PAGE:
Liberia to Benefit US$495M for "Oxygen Forest"

Tropical rainforests are often called the “lungs of the planet” because they generally draw in carbon dioxide and breathe out oxygen.  

…Prof. Tarpeh discloses at a post-COP26 news conference 

The Executive Director of the Environmental Protection Agency of Liberia (EPA), Wilson Tarpeh has disclosed that the country would benefit over US$495.5 million as a major producer of oxygen through its forest.

Prof. Tarpeh told a special news conference at the Ministry of Information on November 23, that the National Coordination Committee on Climate Change (NCCC) has committed to providing the funds to support the country’s Nationally Determined Contribution (NDC).

The decision by the NCCC, according to the EPA Boss, is because Liberia is the ‘third lung’ of the world, which suggests that Liberia’s forest has the capacity to absorb harmful gases, which are mostly produced by developed countries. 

Liberia’s Delegation to COP 26 was headed by President George Weah and comprised public, private, local non-governmental organizations, international non-governmental organizations, academia, youth, students, and the media. 

The conference preceded the hosting of the World Leaders Summit, with President Weah being among the first batch of world leaders making statements during the afternoon hours, which extended to the early evening hours. 

At the High Level Summit President Weah informed the gathering that climate change remained one of the greatest challenges facing the global community despite the Coronavirus pandemic, but offered to host a meeting on establishing an African Carbon Facility for the primary purpose of developing a framework that will benefit African Countries including Liberia in generating incentives for national development for keeping the forest resources in terms of carbon sequestration. 

COP26 was the first significant test of the 2015 Paris Agreement. When countries negotiated this, they agreed to limit the rise in global average temperature to well below two degrees Celcius (2 ℃) and pursue efforts not to exceed 1.5 ℃ above pre-industrial levels.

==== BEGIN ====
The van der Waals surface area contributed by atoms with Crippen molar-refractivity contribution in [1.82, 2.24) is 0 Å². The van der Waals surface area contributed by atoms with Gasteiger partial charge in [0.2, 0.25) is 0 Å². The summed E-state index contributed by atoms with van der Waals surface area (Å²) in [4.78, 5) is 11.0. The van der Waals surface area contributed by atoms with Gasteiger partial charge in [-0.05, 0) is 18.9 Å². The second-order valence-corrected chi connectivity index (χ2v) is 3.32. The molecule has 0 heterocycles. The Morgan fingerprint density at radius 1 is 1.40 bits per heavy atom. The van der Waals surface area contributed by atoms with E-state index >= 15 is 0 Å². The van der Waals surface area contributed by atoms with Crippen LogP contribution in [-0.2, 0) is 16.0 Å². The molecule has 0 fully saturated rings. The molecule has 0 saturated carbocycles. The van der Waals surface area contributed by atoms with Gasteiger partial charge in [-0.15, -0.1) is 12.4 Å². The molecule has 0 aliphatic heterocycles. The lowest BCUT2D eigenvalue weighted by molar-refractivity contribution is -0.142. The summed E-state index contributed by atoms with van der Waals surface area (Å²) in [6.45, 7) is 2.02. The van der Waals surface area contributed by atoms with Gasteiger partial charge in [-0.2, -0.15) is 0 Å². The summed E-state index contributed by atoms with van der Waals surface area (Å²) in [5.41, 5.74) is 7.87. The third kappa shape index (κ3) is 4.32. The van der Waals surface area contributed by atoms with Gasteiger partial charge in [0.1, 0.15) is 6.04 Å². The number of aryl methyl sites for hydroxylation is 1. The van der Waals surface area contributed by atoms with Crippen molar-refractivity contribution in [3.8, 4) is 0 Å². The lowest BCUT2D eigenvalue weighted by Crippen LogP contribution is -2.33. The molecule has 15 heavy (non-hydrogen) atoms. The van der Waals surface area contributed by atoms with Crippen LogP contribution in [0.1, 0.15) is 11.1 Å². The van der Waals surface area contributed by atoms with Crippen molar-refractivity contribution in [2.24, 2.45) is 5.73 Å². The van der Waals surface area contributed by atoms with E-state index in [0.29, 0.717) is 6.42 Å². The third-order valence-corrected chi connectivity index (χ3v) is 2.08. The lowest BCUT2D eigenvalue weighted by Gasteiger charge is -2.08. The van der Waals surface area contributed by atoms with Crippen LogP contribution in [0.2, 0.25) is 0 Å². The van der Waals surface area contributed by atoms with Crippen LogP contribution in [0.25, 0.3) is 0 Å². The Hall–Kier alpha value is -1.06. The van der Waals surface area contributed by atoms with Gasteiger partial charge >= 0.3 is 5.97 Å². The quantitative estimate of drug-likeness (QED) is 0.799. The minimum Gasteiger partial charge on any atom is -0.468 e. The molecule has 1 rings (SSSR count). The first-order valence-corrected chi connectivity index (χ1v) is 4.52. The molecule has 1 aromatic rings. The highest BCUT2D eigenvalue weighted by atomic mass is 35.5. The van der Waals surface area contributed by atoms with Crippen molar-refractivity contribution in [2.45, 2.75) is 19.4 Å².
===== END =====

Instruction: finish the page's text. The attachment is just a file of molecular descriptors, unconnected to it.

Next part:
To keep themselves on track with meeting the agreement's goals, including staying within 1.5 ℃, they created a ratchet mechanism to encourage regular increases in national ambition and a focus on taking short-term action to mitigate and adapt to climate change.

In addition, countries agreed to improve every five years by submitting national climate commitments, known as nationally determined contributions (NDCs), on reducing GHG emissions. 

Speaking further at the news conference, Prof. Tarpeh said Liberia has the capacity to absorb most of the world's carbon and convert it into oxygen, which will then protect the world from climate change.

According to him, the US$495.5 million could increase if Liberia adheres to its conditional part of the agreement in meeting the NDC. He disclosed that the Glasgow Climate Change Conference ended with the adoption of the Glasgow Climate Pact.

The Pact covers a series of decisions including an agreement to phasing down unabated coal power and phasing out inefficient fossil fuel subsidies.

It was also agreed that developed countries double their adaptation finance from 2019 levels by the year 2025; and that parties that have not yet communicated new or updated nationally determined contributions (NDCs) do so before the next COP.  Prof. Tarpeh also said that the pact also establishes an annual high-level ministerial roundtable on pre-2030 ambition.